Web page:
Laura was Caspary's break into the big time. It came out in 1943, having previously been serialised in a magazine, became a Otto Preminger movie in 1944 and a stage play the year after. It is a hard-boiled crime of passion novel with all the qualities of the best literary fiction.
Waldo Lydecker is a New York writer of literary fiction. He is fat, snobbish and affected, with a silly beard and an ebony cane. He is our first story-teller, for Caspary has emulated the Moonstone device of multiple first-person narration. Lydecker is besotted with Laura, as is every man she ever met. Lydecker was seeking to introduce her to art and society, so when she is found dead in her apartment, shot in the bewitching face, Lydecker is the second person Detective Mark McPherson calls on, after Laura's fiance, Shelby Carpenter. Laura and Shelby were due to be married the next week. She had planned a final solo holiday but before she left was due to dine with Lydecker.
The plot is astonishing. My jaw genuinely dropped at the big twist. Caspary drip-feeds the clues like a research scientist breeding bacteria. Everything you need to know is there, none of it apparent without hindsight. The novel is short, exquisitely so, but every word is loaded with meaning. And the style, like the cover art on this Vintage edition, is superb. The following is from Detective McPherson, the fish out of water in the refined circle inhabited by Lydecker, Laura and Carpenter:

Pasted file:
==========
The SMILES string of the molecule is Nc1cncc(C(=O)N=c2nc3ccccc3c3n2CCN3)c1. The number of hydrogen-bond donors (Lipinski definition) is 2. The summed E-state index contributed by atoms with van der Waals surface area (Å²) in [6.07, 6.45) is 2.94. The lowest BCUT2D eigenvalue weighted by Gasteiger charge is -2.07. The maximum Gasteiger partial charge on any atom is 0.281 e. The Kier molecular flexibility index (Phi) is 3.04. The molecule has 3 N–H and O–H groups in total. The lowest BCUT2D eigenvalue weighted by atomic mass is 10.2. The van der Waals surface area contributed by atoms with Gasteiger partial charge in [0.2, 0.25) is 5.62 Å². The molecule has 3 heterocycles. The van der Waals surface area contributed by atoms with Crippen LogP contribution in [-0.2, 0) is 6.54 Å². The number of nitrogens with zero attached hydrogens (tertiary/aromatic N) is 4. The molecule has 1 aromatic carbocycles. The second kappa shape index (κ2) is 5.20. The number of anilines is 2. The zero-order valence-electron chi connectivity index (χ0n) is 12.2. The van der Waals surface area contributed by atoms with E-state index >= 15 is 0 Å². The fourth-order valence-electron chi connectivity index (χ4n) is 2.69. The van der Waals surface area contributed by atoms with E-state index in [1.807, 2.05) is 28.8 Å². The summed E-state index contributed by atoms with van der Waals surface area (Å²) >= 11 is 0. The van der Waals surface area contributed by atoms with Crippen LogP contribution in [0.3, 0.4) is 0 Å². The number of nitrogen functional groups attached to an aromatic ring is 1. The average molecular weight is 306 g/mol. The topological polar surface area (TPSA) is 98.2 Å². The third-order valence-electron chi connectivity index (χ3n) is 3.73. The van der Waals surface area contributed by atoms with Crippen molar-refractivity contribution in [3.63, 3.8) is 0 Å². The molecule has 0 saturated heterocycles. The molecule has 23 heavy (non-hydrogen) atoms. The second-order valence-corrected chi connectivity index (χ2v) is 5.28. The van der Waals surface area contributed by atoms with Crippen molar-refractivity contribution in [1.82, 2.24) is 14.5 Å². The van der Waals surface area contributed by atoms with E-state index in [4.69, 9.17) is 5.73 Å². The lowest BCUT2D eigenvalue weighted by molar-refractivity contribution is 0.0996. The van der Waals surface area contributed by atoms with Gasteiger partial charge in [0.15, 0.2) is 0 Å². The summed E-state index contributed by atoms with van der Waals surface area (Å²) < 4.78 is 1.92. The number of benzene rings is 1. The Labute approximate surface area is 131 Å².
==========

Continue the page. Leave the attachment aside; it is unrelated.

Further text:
Even professionally I've never been inside a night club with leopard-skin covers on the chairs. When these people want to insult one another, they say darling, and when they get affectionate they throw around words that a Jefferson Market bailiff wouldn't use to a pimp. [...] It takes a college education to teach a man that he can put on paper what he used to write on a fence.